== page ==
A unique Museum of Sri Lankan Folk Culture

In the small Southern village of Koggala stands a unique Museum, a tribute to Martin Wickramasinghe, the venerated literary giant of the 20th Century in Sri Lanka. The Museum is a treasure trove for those who love traditional Sri Lankan Folk Culture. The cultural artefacts and models of the past would mesmerise and play on the imagination of visitors of all ages, making them travel back in time. There is something for everyone; be it art, culture, jewellery, furniture, lifestyle, technology, weaponry, pottery, costumes, masks, natural history, or the writer’s own life. It is a must-visit for those who want a glimpse into a bygone era, even if only for a few hours. 

Martin Wickramasinghe, also known as ‘the Sage of Koggala’ was born in 1890. His life story describes a self-taught intellectual, independent thinker and social scientist ahead of his time. Forced to abandon formal education soon after the loss of his father at the age of 11, he began writing at an early age and thereafter penned many great works in both Sinhala and English until his death at the prime age of 86. 

Although Martin Wickramasinghe is best known as one of the pioneers of modern literature in Sri Lanka, he can also be identified as the first public intellectual to introduce science and natural history to Sri Lankan society. Hitherto Sri Lankan writings largely consisted of those of a religious and moralistic nature set in an idealistic background. Martin Wickramasinghe was the first to break the tradition and write about culture, society and life in a secular sense, portraying people, places and incidents with their ‘perfect imperfections’ in a realistic background. He was not without a sense of humour in some cases, showing similarities to great English Language writers such as Charles Dickens and Mark Twain. The transformations in the social landscape at that time played a major part in his novels, and it is well known that the biodiversity, and natural environment he grew up and lived in inspired his writing as well as his scholarly endeavours. Following the revolution of modern literature that began in the West in the 19th century, his own independent thinking must have have played a key part in spearheading a similar revolution in his own country.  His many works included natural and social sciences, literature, linguistics, the arts, philosophy, education, Buddhism and comparative religion. He did not forget the younger generation, and his children writings are a testimony to this. His work has been translated to many languages including English, Russian, Tamil, Hindi, Dutch and German, French and Japanese.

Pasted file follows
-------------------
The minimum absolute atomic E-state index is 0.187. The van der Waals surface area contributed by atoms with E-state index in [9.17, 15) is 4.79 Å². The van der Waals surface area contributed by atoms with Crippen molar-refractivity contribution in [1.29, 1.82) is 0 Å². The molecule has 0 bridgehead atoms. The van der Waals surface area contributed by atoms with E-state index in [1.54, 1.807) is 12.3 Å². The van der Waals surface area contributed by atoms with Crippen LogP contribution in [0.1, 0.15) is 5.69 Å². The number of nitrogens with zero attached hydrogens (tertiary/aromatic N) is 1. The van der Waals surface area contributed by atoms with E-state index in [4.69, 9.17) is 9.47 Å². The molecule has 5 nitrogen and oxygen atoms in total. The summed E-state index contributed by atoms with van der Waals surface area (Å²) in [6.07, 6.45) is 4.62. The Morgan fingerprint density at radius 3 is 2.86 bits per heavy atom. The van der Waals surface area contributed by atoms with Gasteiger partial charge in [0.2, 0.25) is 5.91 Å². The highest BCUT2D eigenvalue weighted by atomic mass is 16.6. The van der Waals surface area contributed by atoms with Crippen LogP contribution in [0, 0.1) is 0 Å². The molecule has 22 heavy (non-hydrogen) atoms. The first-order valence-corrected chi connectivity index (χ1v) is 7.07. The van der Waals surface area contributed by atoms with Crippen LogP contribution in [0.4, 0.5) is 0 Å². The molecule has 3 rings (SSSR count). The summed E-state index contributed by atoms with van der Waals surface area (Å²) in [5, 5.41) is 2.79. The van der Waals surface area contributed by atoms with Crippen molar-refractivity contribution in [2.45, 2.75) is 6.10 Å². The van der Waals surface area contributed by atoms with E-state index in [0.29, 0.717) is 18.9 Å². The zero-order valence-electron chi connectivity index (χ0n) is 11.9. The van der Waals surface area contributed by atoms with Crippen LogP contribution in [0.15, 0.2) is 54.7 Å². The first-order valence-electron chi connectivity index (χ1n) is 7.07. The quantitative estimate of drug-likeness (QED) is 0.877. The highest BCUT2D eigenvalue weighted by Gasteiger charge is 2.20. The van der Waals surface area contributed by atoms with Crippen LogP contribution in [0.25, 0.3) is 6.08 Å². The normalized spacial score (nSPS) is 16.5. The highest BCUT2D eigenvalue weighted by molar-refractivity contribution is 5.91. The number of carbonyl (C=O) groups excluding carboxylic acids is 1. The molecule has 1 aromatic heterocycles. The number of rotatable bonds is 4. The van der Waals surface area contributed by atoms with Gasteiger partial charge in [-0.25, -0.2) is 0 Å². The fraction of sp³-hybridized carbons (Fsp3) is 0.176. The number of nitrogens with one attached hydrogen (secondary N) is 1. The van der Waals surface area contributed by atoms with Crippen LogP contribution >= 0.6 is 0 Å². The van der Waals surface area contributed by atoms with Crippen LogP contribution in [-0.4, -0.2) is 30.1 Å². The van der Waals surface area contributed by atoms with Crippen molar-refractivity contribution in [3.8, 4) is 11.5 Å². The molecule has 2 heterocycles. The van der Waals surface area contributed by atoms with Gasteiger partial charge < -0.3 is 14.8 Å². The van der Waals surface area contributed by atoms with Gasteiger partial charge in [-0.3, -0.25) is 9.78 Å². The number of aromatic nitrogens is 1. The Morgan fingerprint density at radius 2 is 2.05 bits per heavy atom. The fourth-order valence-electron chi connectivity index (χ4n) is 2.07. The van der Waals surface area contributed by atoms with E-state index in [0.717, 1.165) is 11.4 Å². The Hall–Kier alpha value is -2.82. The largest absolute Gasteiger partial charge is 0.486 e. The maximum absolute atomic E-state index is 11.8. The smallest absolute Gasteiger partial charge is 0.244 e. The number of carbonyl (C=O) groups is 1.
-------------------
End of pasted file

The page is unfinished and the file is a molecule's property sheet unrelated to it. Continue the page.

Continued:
The Martin Wickramasinghe Folk Museum is managed by the Martin Wickramasinghe Trust Fund which is a Government approved charitable Trust. Among other activities, the Trust overlooks the maintenance of the Museum with a collection of over 1000 artefacts and seven acres of charming unspoilt landscape on which it dwells. The only income generated is the nominal the entrance fee which is a mere fraction of the funds needed for upkeep.